"If providence did beards devise,
To prove the wearers of them wise,
A fulsome goat would then, by nature,
Excel each other human creature." - Thomas D'Urfey

Tuesday, May 27, 2008

To Be or Not To Be...

Sometimes poor choices are made. One decides on a career and, well, it just doesn't turn out to be the path we should have taken. Case in point, Cabra. "Now what, exactly do you mean by this, Marigold?", you ask. Well, herein lies a tale.

You may recall the Cabrarator's penchant for deceased ornithological specimens. Naturally we might conclude that she should pursue the path of the caninaturalist, like her friend Ari. Lately, however, her pursuits have taken her off the beaten path, shall we say. She has begun to chase the ducks with wild abandon, never heeding even the slightest effort to guide her in the proper direction. A House Finch hatched three babies in the ivy next to the house, only to have one of them snatched up when it came time to leave the familial domicile. Luckily, the goatmother was able to extract the little guy unhurt. These are but a few of Cabra's recent exploits (one of which, I might add, had branched out to include dead mice).

Today, though, the effluvium hit the air-velocity device, as it were, and a career path, wrongly chosen, was abruptly brought to an end. You see, we have a fair number of White-Crowned Sparrows about. They are quite nice little birds and have a beautiful song. They often serenade us when we are out enjoying the green grass. But, today, Cabra bounced into the bushes under a large cedar and came out with a baby sparrow. The goatmother was on her like a guinea hen on a tick. Cabra dropped that baby and went for a second one. The ever-agile goatmother scooped up both babies. The goatfather was duly enlisted to try making a hay-nest higher in a tree, but the little sparrows would have none of it. Finally the goatmother stepped into the underbrush and found the original nest. Still, the little sparrows would not stay in. No siree! And who could blame them? Would you want to wait around for 'Jaws' to come after you again?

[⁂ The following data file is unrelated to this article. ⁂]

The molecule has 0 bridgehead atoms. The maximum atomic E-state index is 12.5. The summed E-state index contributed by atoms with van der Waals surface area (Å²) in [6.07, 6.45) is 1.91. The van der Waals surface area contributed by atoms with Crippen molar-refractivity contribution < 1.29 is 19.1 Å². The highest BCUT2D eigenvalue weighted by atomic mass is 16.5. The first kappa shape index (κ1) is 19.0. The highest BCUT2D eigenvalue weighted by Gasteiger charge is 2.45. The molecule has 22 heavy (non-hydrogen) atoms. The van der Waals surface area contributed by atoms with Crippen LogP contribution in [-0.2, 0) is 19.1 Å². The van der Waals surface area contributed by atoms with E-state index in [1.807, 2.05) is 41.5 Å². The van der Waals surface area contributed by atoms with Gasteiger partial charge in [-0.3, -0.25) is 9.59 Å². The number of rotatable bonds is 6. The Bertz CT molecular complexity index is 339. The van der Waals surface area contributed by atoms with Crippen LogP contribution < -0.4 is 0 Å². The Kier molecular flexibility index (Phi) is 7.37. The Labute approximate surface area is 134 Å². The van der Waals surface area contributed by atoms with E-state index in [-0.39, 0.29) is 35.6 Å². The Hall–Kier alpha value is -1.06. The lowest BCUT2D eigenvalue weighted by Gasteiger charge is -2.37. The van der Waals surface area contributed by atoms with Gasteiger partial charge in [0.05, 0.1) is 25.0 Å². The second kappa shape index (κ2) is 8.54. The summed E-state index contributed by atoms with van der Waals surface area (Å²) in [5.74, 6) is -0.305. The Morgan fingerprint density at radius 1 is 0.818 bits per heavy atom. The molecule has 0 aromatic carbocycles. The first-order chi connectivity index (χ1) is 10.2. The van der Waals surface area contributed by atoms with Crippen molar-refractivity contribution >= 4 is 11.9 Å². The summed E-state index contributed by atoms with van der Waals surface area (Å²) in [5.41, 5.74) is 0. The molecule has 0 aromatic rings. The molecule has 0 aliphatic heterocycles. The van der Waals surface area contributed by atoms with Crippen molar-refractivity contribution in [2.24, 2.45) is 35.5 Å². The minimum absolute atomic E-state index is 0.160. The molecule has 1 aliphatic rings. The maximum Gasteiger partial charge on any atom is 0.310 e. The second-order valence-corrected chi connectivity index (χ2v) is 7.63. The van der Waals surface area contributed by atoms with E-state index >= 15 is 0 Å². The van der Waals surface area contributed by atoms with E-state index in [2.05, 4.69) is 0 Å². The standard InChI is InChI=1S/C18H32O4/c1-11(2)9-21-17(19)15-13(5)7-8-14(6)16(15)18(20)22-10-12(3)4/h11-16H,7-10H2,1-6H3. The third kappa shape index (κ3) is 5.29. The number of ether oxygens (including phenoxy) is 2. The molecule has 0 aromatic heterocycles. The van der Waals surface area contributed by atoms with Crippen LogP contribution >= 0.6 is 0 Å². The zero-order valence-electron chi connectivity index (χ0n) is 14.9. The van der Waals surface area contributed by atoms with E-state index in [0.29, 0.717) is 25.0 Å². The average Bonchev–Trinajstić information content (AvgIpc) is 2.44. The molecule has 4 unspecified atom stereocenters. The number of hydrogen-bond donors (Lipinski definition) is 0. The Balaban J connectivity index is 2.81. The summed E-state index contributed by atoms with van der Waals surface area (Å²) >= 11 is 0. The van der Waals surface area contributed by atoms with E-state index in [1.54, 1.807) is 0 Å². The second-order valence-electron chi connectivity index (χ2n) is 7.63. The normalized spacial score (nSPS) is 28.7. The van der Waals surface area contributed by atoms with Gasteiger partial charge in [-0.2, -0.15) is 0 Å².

During all this commotion, both parent birds were hopping about and acting injured in an effort to lead someone - anyone- away from their babies. Finally the goatmother got the two little ones to at least stay in the brush and stretched an old piece of field fencing completely around the base of the tree - brush and all. Then, Cabra was duly chastised and counseled to seek a new direction in life.

There is a quote which says, "An archaeologist is someone whose career lies in ruins".
Since her first love has mislead her so entirely and most definitely ended in ruin, and since Cabra's second love lies wholly and completely in 'excavation', one might be led to conclude that archaeology is not such a bad choice. CaniArCurology anyone?


Danni said...

...."the effluvium hit the air-velocity device"... Ha ha HAAAA!!
Oh, Cabra, what are we going to do with you, you feisty little pup?! I have no doubt you are doing only that which comes naturally and joyfully to you and your human parents' vocal and unhappy reactions to said actions must be quite confusing to you. Nevertheless, change is character building and I have no doubt you will figure it all out.
Until that time, however, might I suggest being a bit more sly in your techniques? ;-)

Kathryn and Ari said...

Oh, dear. We feel partially responsible for Cabra's wanton ways. Exuberant inquiry has always been a potentially dangerous side-effect in caninaturalist studies. Just remember, though, that young Cabra is still an acoylte in the great cathedral known as nature.

Though we must admit, ArCURology has a delightful ring to it!